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MLive story on Venezuelan election misleads, provides no political context

October 12, 2012

Yesterday, MLive ran a brief article with comments from some local Venezuelans on the recent election in their country.

In the MLive article we hear from three Venezuelans, all of which reflect disappoint in the re-election of Hugo Chavez. One of those interviewed for the story, Maria Morin, said the following about the Chavez government:

Society is getting used to depending on the state. That promotes paternalism and nepotism, and people are not becoming financially independent, which I think is what should happen.

Morin also believes that the “educated” people in the country will grow tired of the paternalism and leave Venezuela.

The only contextual information provided by the MLive reporter spoke about how long Chavez has been President and that he, “has remained popular over the years because of his vast social programs funded by Venezuela’s oil wealth.”

While there is some truth to this comment, it comes nowhere near to reflecting what is happening on the ground in Venezuela. One thing the Chavez government has done since 1999, has been to give more autonomy to local communities. The giving of power to local communities is described in detail in a recent book entitled, Venezuela Speaks: Voices from the Grassroots.

Another major omission from the MLive story was the failure to even mention what the US government has been doing to undermine the Chavez government since, beginning with the attempted coup in 2002 that is well documented in the film, The Revolution Will Not Be Televised.

Since the 2002 attempted coup by the US, there have been other means by which the Bush and Obama administrations have sought to undermine the Venezuelan government. This campaign is best described in Eva Golinger’s book, Bush vs Chavez: Washington’s War on Venezuela.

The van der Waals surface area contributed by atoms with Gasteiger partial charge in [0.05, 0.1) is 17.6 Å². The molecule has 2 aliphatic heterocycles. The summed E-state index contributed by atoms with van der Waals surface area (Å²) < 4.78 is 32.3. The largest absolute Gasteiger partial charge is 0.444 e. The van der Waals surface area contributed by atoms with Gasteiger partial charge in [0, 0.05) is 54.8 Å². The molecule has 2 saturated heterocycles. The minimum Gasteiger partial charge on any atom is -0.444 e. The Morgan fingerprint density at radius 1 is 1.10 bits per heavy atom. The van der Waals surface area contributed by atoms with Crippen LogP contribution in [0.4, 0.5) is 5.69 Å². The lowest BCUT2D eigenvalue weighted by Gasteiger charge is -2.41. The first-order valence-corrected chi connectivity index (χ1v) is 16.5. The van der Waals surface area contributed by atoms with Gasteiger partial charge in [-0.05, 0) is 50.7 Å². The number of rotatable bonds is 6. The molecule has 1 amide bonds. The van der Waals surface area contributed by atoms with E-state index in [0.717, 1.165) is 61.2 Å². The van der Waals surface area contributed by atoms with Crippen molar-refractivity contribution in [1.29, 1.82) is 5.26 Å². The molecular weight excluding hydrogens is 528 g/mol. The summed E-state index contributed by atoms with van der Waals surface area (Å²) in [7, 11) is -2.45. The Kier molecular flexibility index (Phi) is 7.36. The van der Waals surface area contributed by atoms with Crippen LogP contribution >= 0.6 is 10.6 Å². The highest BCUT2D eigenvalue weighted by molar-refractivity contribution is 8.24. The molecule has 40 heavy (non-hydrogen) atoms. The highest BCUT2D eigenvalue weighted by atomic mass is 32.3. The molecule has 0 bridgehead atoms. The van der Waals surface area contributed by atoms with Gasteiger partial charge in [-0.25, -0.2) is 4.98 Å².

Golinger reveals that Venezuela’s revolutionary process has drawn more than simply the ire of Washington. It has precipitated an ongoing campaign to contain and cripple the democratically elected government of Latin America’s leading oil power. Bush Versus Chávez details how millions of U.S. taxpayer dollars are used to fund groups such as the National Endowment for Democracy, the United States Agency for International Development, and the Office for Transition with the express purpose to support counter-revolutionary groups in Venezuela. It describes how Washington is attempting to impose endless sanctions, justified by fabricated evidence, to cause economic distress. And it illuminates the build-up of U.S. military troops, operations, and exercises in the Caribbean, that specifically threaten the Venezuelan people and government.

The MLive article potentially leaves readers with the impression that the Chavez government is bad for Venezuelans and that the only hope for the country will be the next election that could deposed the current President. It’s not only lazy journalism, it misleads people on a critical point of US foreign policy.

For those wanting solid ongoing analysis of what is taking place in Venezuela, we recommend the site http://venezuelanalysis.com/. There is also this informative interview with Venezuelan Analysis founder Gregory Wilpert on the Real News Network.

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